on the world, which enables automated composition of Web services,
in additon to the manual composition supported by BPEL.
BPEL is indeed designed for Web service orchestration, whereas
FLOWS may also be used for choreography of services.
Web Services Modeling Ontology (WSMO): WSMO [Bruijn05] is a
parallel effort to define an ontology and a language for Semantic Web
services. Like SWSL-Rules, WSMO's rule language, WSML is largely based on
F-logic and these languages share much of the logical expression
syntax. Nevertheless, the two groups have pursued complimentary
goals. WSMO has focused heavily on the language effort, and in particular
on end user issues, associated with the language. In particular, they
have developed a "conceptual syntax" for top-level descriptions of
services, which might make the specifications easier to read for the end
user. WSMO has also paid special attention to the issue of OWL
compatibility. To this end, it defined WSML-Core as a subset of both OWL
and WSML, which serves as a common ground for ontology
interoperability. In contrast, SWSL's focus was on extending the
functionality of the rule language. In particular, SWSL-Rules supports
meta-reasoning with its HiLog and reification extensions. It also
supports prioritized defaults and classical negation by incorporating
Courteous Logic Programming.
A major distinction between the WSMO effort and the effort presented here
is with respect to the ontology. The two efforts are divergent, but
complementary. WSMO has focussed on describing Web service choreography
through guarded transition rules, Event-Condition-Action (ECA) rules
which are viewed as abstract
state machines. In contrast, FLOWS provides an extensive first-order
process ontology, which enables description of process orchestration as
well as message exchange among processes. The FLOWS ontology also
provides the foundation for enabling automated simulation, verification
and composition of Web services, something that cannot be done with the
guarded transition rules, without further definition of the semantics.
This report comprises four top-level documents:
- Semantic Web Services Framework
Overview, this document, includes introductory material,
comments about selected other work that is most directly related
to this work, and acknowledgements.
- The Semantic Web Services Language (SWSL)
describes the syntactic elements of SWSL and, informally, its
semantic underpinnings. It also explains how SWSL-FOL and
SWSL-Rules can be used together, and presents an XML
serialization syntax for SWSL, based on RuleML.
- The Semantic Web Services Ontology (SWSO)
presents FLOWS, a first-order ontology for Web services,
expressed in SWSL-FOL, and its partial
translation into ROWS, expressed in SWSL-Rules.
SWSO also includes material about grounding FLOWS/ROWS process
models with WSDL.
The SWSO document includes four appendices:
A PSL in SWSL-FOL and SWSL-Rules
B Axiomatization of the FLOWS Process Model
Axiomatization of the Process Model in SWSL-Rules
D Reference Grammars
- SWSF Application Scenarios
gives examples that illustrate possible uses of the
ontology and the language.
So as to be more-or-less self-contained, each of these four documents
includes a glossary and references. For simplicity, these are
the same in each document.
For pedagogical reasons, it makes sense to introduce SWSL before
SWSO, since SWSL is used in expressing SWSO. However, the SWSO
document relies primarily on simple uses of SWSL-FOL. Hence,
those readers who are already familiar with first-order logic
may want to begin with the SWSO document, which contains the Web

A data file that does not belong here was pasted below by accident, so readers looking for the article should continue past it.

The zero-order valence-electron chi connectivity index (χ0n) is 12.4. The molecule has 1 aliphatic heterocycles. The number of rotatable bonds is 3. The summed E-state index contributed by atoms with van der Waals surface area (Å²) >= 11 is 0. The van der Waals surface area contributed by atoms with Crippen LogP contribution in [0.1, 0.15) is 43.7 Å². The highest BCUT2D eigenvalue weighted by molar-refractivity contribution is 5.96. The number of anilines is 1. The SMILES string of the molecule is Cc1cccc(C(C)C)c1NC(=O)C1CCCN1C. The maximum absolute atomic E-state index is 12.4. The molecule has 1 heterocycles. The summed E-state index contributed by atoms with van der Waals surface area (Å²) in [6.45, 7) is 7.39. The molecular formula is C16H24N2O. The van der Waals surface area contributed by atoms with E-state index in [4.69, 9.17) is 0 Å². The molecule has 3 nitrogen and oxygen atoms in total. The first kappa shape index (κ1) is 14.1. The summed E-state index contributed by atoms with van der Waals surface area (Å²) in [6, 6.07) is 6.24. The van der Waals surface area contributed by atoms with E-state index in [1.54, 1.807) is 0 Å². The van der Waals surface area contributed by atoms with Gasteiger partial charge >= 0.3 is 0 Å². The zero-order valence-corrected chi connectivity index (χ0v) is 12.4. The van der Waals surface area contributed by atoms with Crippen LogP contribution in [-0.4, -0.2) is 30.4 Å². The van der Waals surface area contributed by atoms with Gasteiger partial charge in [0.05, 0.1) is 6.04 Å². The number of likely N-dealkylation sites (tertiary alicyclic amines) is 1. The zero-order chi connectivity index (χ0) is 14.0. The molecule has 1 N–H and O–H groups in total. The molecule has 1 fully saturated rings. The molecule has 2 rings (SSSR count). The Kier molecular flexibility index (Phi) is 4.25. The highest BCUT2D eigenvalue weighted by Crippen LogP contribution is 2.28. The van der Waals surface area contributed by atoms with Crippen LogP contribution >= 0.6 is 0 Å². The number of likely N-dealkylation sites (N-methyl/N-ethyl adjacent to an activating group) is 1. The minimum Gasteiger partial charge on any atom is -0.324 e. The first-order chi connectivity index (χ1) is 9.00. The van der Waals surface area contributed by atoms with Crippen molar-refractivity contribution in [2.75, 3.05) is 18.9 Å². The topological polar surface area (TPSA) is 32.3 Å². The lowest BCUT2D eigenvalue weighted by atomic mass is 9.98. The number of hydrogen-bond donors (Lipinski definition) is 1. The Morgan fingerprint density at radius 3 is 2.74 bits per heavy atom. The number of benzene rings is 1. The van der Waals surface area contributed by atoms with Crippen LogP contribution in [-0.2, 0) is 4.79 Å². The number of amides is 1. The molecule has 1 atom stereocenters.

services-specific aspects of this work. A suggested order of
reading for such readers is: the Overview document (this
document); the Ontology document; the first two sections of the
Applications document; the Language document; the three
remaining sections of the Applications document.
We are grateful for the vision and support of Murray Burke and Dieter Fensel, who first envisioned the collaboration that became SWSI, and
were essential in getting it started.
in her role as SWSI co-executive (with Dieter) has been active
and supportive throughout the efforts of the committee, and has given
valuable guidance in many areas.
The participation of some members of SWSL was funded by the DARPA DAML Program.
We very much
appreciate the ongoing support, interest, and patience of DAML program
managers Jim Hendler, Murray Burke, and Mark Greaves.
We are also grateful to Carine Bournez and Sandro Hawke, of the World
Wide Web Consortium, for guidance in the preparation of this
submission. We thank the W3C for permitting and supporting the use of
the public-sws-ig mailing list for discussion of SWSL issues, and
Carine Bournez for helping to make this possible.
We would like to give special thanks to the following individuals
who have made significant contributions to this work:
- Karl Aberer
- Mark Burstein
- Bijan Parsia
- Daniela Berardi
- Richard Goodwin
- Drew McDermott
- Terry Payne
- Axel Polleres
- Austin Tate
We are also greatly appreciative of the efforts of the following
individuals, who, as reviewers, provided valuable
feedback on short notice:
- Tom Hite
- Ruben Lara
- Massimo Paolucci
This document has benefited from input from
members of the Semantic
Web Services Architecture (SWSA) committee.
In the formal PSL ontology, the notion of activity is a basic construct,
which corresponds intuitively to a kind of (manufacturing
or processing) activity.
In PSL, an activity may have associated
correspond intuitively to individual instances or
executions of the activity.
(We note that in PSL an activity is not a class or type with
occurrences as members; rather, an activity is an object,
and occurrences are related to this object by the
The occurrences of an activity may impact
fluents (which provide an abstract
representation of the "real world").
In FLOWS, with each service there is an associated
activity (called the "service activity" of that service).
The service activity may specify aspects of the internal
process flow of the service, and also aspects of the
messaging interface of that service to other services.
In FLOWS, a channel is a formal conceptual object,
which corresponds intuitively to a repository and
conduit for messages.
The FLOWS notion of channel is quite primitive,